Thinking, Fast and Slow
Farrar, Straus and Giroux, Oct 25, 2011 - Psychology - 512 pages
Major New York Times bestseller
From inside the book
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When you are asked what you are thinking about, you can normally answer. You believe you know what goes on in your mind, which often consists of one conscious thought leading in an orderly way to another. But that is not the only way ...
Amos told the class about an ongoing program of research at the University of Michigan that sought to answer this question: Are people good intuitive statisticians? We already knew that people are good intuitive grammarians: at age four ...
Our research was a conversation, in which we invented questions and jointly examined our intuitive answers. Each question was a small ... We were not seriously looking for the correct answer to the statistical questions we posed.
In one of our studies, we asked participants to answer a simple question about words in a typical English text: Consider the letter K. Is K more likely to appear as the first letter in a word OR as the third letter?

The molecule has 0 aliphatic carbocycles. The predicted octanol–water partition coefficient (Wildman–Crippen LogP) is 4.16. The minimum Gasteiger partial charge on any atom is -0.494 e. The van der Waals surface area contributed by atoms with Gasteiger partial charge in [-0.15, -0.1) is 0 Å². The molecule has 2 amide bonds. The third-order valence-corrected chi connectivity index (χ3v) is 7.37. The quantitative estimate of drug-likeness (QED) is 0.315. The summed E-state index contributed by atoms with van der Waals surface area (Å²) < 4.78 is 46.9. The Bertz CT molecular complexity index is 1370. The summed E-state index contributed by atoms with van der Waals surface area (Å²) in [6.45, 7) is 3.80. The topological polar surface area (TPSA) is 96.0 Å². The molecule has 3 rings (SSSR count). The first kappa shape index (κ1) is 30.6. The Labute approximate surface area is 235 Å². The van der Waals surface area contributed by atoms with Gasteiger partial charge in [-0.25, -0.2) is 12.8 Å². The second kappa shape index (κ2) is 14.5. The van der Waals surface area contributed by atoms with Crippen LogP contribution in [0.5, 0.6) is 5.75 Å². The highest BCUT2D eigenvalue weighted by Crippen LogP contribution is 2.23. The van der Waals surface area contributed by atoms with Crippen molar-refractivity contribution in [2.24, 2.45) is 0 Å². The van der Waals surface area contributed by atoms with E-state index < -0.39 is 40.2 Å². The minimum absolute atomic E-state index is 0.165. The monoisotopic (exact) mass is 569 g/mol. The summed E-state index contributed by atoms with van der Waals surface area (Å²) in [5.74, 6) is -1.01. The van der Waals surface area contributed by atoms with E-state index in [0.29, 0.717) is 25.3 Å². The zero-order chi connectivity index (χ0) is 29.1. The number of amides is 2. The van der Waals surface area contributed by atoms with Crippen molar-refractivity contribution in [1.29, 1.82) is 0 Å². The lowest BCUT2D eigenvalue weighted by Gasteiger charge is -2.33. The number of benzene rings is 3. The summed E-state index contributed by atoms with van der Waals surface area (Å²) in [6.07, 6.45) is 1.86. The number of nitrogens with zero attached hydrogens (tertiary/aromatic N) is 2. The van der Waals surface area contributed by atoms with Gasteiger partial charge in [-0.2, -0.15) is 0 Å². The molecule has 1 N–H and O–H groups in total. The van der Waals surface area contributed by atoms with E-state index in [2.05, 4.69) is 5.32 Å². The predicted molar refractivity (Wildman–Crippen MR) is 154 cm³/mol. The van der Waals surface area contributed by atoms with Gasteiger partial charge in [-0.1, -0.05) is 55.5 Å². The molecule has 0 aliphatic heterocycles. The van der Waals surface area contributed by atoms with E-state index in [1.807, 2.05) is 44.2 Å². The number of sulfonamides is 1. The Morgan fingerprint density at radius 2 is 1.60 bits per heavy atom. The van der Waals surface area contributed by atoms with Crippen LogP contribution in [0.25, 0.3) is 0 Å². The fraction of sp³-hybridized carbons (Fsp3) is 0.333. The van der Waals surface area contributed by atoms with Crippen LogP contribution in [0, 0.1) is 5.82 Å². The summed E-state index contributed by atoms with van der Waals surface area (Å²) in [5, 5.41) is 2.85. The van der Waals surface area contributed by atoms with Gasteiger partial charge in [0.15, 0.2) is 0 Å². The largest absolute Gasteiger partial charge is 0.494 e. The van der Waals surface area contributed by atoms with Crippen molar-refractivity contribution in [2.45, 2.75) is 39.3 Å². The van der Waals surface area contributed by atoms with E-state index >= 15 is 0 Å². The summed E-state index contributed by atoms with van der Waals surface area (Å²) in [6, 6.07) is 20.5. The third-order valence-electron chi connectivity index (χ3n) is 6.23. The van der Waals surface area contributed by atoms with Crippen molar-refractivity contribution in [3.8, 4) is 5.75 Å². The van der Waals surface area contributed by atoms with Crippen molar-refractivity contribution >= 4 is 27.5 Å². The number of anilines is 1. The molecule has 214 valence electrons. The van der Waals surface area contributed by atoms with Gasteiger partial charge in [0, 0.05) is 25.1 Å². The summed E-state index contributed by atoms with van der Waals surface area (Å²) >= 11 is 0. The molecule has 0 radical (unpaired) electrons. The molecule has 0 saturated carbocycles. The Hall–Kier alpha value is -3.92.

... feel Simon's impatience with the mythologizing of expert intuition when he writes: “The situation has provided a cue; this cue has given the expert ac- cess to information stored in memory, and the information provides the answer.
What people are saying - Write a review
LibraryThing ReviewUser Review - benkaboo - LibraryThing
Summary: Provocative book that suggests we are far less in control of how we think than we (or at least I) had any idea. Things I liked: Lots of evidence and experiments to back up his findings ... Read full review
LibraryThing ReviewUser Review - PattyLee - LibraryThing
OK, I won't lie to you. Caveats first. I was an English major and I love science. Math, not so much. A couple of the chapters near the end of the book had my eyes crossing, but I did not give up and ... Read full review